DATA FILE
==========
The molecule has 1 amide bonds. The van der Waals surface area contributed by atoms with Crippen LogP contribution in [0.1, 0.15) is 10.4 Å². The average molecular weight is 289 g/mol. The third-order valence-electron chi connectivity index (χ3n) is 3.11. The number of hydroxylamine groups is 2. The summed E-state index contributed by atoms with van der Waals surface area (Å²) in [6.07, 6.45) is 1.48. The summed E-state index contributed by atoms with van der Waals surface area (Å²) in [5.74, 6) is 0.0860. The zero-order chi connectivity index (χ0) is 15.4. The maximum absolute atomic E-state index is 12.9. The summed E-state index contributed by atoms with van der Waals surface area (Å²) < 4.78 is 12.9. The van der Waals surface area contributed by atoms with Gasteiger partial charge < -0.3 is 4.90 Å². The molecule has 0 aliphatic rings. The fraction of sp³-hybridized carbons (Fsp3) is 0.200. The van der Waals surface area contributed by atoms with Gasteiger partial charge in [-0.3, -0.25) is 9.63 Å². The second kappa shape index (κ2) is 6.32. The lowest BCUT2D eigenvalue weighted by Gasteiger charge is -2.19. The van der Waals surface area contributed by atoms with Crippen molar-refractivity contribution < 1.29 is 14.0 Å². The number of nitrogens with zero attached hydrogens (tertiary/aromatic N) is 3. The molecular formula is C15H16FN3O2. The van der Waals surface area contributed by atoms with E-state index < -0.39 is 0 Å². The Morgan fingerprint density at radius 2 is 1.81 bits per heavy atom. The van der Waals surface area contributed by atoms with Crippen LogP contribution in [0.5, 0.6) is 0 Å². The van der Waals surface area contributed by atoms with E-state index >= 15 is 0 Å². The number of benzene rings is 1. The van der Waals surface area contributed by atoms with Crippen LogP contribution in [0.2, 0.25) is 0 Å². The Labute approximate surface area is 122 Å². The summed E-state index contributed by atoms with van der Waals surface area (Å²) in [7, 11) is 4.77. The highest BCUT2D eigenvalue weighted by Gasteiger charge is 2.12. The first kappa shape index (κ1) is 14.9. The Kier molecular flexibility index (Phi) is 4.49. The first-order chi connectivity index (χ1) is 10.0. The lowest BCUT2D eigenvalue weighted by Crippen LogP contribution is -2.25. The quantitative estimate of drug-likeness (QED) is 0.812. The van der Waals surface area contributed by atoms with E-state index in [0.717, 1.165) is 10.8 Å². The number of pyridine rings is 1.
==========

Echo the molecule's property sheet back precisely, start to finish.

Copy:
The molecule has 1 amide bonds. The van der Waals surface area contributed by atoms with Crippen LogP contribution in [0.1, 0.15) is 10.4 Å². The average molecular weight is 289 g/mol. The third-order valence-electron chi connectivity index (χ3n) is 3.11. The number of hydroxylamine groups is 2. The summed E-state index contributed by atoms with van der Waals surface area (Å²) in [6.07, 6.45) is 1.48. The summed E-state index contributed by atoms with van der Waals surface area (Å²) in [5.74, 6) is 0.0860. The zero-order chi connectivity index (χ0) is 15.4. The maximum absolute atomic E-state index is 12.9. The summed E-state index contributed by atoms with van der Waals surface area (Å²) < 4.78 is 12.9. The van der Waals surface area contributed by atoms with Gasteiger partial charge < -0.3 is 4.90 Å². The molecule has 0 aliphatic rings. The fraction of sp³-hybridized carbons (Fsp3) is 0.200. The van der Waals surface area contributed by atoms with Gasteiger partial charge in [-0.3, -0.25) is 9.63 Å². The second kappa shape index (κ2) is 6.32. The lowest BCUT2D eigenvalue weighted by Gasteiger charge is -2.19. The van der Waals surface area contributed by atoms with Crippen molar-refractivity contribution < 1.29 is 14.0 Å². The number of nitrogens with zero attached hydrogens (tertiary/aromatic N) is 3. The molecular formula is C15H16FN3O2. The van der Waals surface area contributed by atoms with E-state index < -0.39 is 0 Å². The Morgan fingerprint density at radius 2 is 1.81 bits per heavy atom. The van der Waals surface area contributed by atoms with Crippen LogP contribution in [0.5, 0.6) is 0 Å². The van der Waals surface area contributed by atoms with E-state index >= 15 is 0 Å². The number of benzene rings is 1. The van der Waals surface area contributed by atoms with Crippen LogP contribution in [0.2, 0.25) is 0 Å². The Labute approximate surface area is 122 Å². The summed E-state index contributed by atoms with van der Waals surface area (Å²) in [7, 11) is 4.77. The highest BCUT2D eigenvalue weighted by Gasteiger charge is 2.12. The first kappa shape index (κ1) is 14.9. The Kier molecular flexibility index (Phi) is 4.49. The first-order chi connectivity index (χ1) is 10.0. The lowest BCUT2D eigenvalue weighted by Crippen LogP contribution is -2.25. The quantitative estimate of drug-likeness (QED) is 0.812. The van der Waals surface area contributed by atoms with E-state index in [0.717, 1.165) is 10.8 Å². The number of pyridine rings is 1.